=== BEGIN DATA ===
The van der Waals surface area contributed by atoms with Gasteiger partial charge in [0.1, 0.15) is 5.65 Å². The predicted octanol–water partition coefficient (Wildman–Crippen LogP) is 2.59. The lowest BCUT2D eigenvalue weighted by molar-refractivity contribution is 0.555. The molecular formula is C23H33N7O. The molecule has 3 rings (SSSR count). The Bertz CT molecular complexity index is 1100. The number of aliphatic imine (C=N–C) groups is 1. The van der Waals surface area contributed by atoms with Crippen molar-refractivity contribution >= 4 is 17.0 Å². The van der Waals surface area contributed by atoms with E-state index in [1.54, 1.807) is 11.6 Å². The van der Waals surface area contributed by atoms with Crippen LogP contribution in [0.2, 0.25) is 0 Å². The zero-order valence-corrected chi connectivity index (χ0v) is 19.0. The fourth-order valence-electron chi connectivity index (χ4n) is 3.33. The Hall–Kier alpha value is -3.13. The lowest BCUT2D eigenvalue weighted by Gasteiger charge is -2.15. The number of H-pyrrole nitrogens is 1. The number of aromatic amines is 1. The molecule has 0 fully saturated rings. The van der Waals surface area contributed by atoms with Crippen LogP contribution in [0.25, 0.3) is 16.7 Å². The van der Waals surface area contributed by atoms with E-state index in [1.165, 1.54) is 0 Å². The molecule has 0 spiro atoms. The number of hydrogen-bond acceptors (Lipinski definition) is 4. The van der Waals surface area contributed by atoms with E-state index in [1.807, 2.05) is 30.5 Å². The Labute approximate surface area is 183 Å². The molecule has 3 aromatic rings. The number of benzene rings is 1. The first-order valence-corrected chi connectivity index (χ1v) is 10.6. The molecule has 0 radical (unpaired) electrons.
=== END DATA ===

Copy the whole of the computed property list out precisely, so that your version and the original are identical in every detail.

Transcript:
The van der Waals surface area contributed by atoms with Gasteiger partial charge in [0.1, 0.15) is 5.65 Å². The predicted octanol–water partition coefficient (Wildman–Crippen LogP) is 2.59. The lowest BCUT2D eigenvalue weighted by molar-refractivity contribution is 0.555. The molecular formula is C23H33N7O. The molecule has 3 rings (SSSR count). The Bertz CT molecular complexity index is 1100. The number of aliphatic imine (C=N–C) groups is 1. The van der Waals surface area contributed by atoms with Crippen molar-refractivity contribution >= 4 is 17.0 Å². The van der Waals surface area contributed by atoms with E-state index in [1.54, 1.807) is 11.6 Å². The van der Waals surface area contributed by atoms with Crippen LogP contribution in [0.2, 0.25) is 0 Å². The zero-order valence-corrected chi connectivity index (χ0v) is 19.0. The fourth-order valence-electron chi connectivity index (χ4n) is 3.33. The Hall–Kier alpha value is -3.13. The lowest BCUT2D eigenvalue weighted by Gasteiger charge is -2.15. The number of H-pyrrole nitrogens is 1. The number of aromatic amines is 1. The molecule has 0 fully saturated rings. The van der Waals surface area contributed by atoms with Crippen LogP contribution in [0.25, 0.3) is 16.7 Å². The van der Waals surface area contributed by atoms with E-state index in [1.165, 1.54) is 0 Å². The molecule has 0 spiro atoms. The number of hydrogen-bond acceptors (Lipinski definition) is 4. The van der Waals surface area contributed by atoms with E-state index in [1.807, 2.05) is 30.5 Å². The Labute approximate surface area is 183 Å². The molecule has 3 aromatic rings. The number of benzene rings is 1. The first-order valence-corrected chi connectivity index (χ1v) is 10.6. The molecule has 0 radical (unpaired) electrons.